Drivers in London now face a $200 fine if they don't pay a new pollution charge

Key Points
  • The Ultra-Low Emission Zone will operate in central London 24-hours a day, seven days a week.
  • Mayor of London Sadiq Khan describes its introduction as a "landmark day for our city."
Howard Kingsnorth | Stone | Getty Images

Authorities in London have launched what they describe as "the world's toughest vehicle emissions standard."

Introduced Monday, the Ultra-Low Emission Zone (ULEZ) will operate in central London 24-hours a day, seven days a week.

Mayor of London Sadiq Khan described the introduction of the ULEZ as a "landmark day for our city."

"Our toxic air is an invisible killer responsible for one of the biggest national health emergencies of our generation," he added.

The ULEZ is built around something called "Euro Standards." A framework introduced in 1992, the standards encompass emissions controls which set limitations for nitrogen oxides and particulate matter from a vehicle's engine.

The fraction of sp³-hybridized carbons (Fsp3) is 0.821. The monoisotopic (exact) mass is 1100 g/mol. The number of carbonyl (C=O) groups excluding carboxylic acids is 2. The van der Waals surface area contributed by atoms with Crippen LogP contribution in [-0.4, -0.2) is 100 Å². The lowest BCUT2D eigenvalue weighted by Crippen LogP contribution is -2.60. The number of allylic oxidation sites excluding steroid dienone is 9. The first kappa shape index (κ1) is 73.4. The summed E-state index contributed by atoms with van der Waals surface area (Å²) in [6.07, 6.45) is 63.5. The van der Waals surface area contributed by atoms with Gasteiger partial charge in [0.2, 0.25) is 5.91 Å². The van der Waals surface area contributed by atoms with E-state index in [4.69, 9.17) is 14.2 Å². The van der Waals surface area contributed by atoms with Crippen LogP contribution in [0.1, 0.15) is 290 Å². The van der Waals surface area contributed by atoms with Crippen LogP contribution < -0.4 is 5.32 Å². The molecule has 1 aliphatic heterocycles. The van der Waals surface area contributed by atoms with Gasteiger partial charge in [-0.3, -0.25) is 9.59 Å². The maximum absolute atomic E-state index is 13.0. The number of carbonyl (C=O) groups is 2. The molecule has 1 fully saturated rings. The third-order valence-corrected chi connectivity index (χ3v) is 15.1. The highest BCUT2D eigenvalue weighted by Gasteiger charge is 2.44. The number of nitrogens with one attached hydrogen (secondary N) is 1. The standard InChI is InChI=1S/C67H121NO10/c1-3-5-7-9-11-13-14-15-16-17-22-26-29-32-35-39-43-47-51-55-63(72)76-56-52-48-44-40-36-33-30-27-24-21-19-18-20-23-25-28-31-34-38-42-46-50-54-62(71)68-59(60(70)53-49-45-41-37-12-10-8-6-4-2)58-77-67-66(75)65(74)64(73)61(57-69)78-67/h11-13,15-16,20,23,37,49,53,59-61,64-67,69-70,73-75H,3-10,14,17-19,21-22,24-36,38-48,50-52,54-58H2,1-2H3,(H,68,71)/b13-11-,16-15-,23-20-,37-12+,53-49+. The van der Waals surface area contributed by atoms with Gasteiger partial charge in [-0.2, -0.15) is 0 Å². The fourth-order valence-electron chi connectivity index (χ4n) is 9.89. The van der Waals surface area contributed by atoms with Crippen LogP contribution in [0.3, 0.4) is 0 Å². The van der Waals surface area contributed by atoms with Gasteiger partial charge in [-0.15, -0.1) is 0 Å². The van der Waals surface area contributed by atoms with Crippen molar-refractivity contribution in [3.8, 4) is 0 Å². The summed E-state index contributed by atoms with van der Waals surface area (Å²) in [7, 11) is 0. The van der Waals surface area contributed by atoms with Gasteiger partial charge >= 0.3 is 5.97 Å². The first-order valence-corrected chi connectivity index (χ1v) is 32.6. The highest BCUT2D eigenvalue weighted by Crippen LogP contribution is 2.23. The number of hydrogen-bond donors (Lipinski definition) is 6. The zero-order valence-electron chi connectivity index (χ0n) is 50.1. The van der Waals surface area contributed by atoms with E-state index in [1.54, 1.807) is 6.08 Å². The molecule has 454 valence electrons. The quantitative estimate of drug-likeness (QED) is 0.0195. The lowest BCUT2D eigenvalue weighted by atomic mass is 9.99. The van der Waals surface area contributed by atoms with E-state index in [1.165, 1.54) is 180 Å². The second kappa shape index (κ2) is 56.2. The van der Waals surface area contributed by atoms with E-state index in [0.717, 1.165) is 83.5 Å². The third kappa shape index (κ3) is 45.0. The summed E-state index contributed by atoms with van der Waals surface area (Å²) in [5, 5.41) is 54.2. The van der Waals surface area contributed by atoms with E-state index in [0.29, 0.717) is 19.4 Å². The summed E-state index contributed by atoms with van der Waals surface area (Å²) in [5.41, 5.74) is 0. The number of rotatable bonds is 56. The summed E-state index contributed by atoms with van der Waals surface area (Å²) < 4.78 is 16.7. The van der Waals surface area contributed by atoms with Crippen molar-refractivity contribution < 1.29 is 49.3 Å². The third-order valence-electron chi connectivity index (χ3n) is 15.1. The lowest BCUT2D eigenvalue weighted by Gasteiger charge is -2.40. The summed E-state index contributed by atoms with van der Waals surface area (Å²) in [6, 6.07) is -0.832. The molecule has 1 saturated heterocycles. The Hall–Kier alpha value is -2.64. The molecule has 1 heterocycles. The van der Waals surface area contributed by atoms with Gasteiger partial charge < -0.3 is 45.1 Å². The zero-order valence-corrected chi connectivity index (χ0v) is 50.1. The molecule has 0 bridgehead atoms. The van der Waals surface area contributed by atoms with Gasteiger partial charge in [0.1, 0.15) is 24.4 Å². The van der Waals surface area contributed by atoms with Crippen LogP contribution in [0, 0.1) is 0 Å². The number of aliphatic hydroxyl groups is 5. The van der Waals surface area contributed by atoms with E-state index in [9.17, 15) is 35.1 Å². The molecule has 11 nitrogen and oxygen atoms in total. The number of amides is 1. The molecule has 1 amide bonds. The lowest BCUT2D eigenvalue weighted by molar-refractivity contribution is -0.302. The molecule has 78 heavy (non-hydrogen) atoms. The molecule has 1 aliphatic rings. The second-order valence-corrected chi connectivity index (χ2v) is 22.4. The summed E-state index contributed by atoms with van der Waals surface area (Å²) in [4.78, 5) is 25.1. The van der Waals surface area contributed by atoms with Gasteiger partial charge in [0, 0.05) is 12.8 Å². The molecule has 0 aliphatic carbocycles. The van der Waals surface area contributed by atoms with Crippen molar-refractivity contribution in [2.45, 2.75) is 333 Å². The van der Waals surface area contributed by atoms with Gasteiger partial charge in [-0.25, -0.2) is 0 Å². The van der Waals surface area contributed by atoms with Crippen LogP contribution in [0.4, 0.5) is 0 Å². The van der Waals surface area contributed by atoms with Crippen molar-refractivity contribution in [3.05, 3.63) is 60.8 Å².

Petrol vehicles that do not meet Euro 4 standards and diesel vehicles that do not meet Euro 6 standards will have to pay the daily £12.50 ($16.32) ULEZ charge in addition to the existing £11.50 Congestion Charge.

Drivers of trucks, buses and coaches that do not meet the ULEZ standards will pay £100 per day. A penalty charge of £160 will be issued to drivers who do not pay the new charge.

"Air pollution can have major health implications on the developing child, with early exposure proven to increase the risk of asthma and lung infections, and these can be life-threatening," Jonathan Grigg, a professor at the Royal College of Paediatrics and Child Health, said.

"Approximately 50% of air pollution comes from road transport and 45% comes from diesel, so the introduction of London's Ultra Low Emissions Zone … is extremely welcome," Grigg added.

Air pollution poses a serious problem to people all over the world. 4.2 million people die each year "as a result of exposure" to outdoor air pollution, according to the World Health Organization (WHO), while 91 percent of the planet's population live in areas where the air quality exceeds WHO guideline limits.